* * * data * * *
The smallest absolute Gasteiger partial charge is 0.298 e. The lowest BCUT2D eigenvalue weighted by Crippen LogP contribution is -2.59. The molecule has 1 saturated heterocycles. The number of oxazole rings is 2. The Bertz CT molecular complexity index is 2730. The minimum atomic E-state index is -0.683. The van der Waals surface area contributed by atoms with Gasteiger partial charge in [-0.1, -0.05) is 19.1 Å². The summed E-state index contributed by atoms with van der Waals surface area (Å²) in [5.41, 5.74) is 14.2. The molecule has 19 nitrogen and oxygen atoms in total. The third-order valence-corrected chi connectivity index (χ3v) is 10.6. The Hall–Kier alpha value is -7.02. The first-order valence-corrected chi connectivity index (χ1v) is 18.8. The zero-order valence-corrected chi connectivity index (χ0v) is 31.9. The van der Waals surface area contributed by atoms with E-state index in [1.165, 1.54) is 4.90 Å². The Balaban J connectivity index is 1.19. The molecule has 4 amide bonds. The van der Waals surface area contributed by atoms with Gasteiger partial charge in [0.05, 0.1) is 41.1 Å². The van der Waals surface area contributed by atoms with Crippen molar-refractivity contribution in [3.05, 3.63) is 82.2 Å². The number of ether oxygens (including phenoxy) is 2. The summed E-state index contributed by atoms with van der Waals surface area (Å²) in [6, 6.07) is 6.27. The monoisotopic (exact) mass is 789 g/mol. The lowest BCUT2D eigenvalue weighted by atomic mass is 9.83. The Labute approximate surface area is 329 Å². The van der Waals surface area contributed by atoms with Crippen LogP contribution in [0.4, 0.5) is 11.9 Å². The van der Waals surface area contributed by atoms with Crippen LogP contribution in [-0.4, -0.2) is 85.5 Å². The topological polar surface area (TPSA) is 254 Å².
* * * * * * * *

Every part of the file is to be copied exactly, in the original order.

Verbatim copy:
The smallest absolute Gasteiger partial charge is 0.298 e. The lowest BCUT2D eigenvalue weighted by Crippen LogP contribution is -2.59. The molecule has 1 saturated heterocycles. The number of oxazole rings is 2. The Bertz CT molecular complexity index is 2730. The minimum atomic E-state index is -0.683. The van der Waals surface area contributed by atoms with Gasteiger partial charge in [-0.1, -0.05) is 19.1 Å². The summed E-state index contributed by atoms with van der Waals surface area (Å²) in [5.41, 5.74) is 14.2. The molecule has 19 nitrogen and oxygen atoms in total. The third-order valence-corrected chi connectivity index (χ3v) is 10.6. The Hall–Kier alpha value is -7.02. The first-order valence-corrected chi connectivity index (χ1v) is 18.8. The zero-order valence-corrected chi connectivity index (χ0v) is 31.9. The van der Waals surface area contributed by atoms with E-state index in [1.165, 1.54) is 4.90 Å². The Balaban J connectivity index is 1.19. The molecule has 4 amide bonds. The van der Waals surface area contributed by atoms with Gasteiger partial charge in [0.05, 0.1) is 41.1 Å². The van der Waals surface area contributed by atoms with Crippen molar-refractivity contribution in [3.05, 3.63) is 82.2 Å². The number of ether oxygens (including phenoxy) is 2. The summed E-state index contributed by atoms with van der Waals surface area (Å²) in [6, 6.07) is 6.27. The monoisotopic (exact) mass is 789 g/mol. The lowest BCUT2D eigenvalue weighted by atomic mass is 9.83. The Labute approximate surface area is 329 Å². The van der Waals surface area contributed by atoms with Crippen LogP contribution in [0.4, 0.5) is 11.9 Å². The van der Waals surface area contributed by atoms with Crippen LogP contribution in [-0.4, -0.2) is 85.5 Å². The topological polar surface area (TPSA) is 254 Å².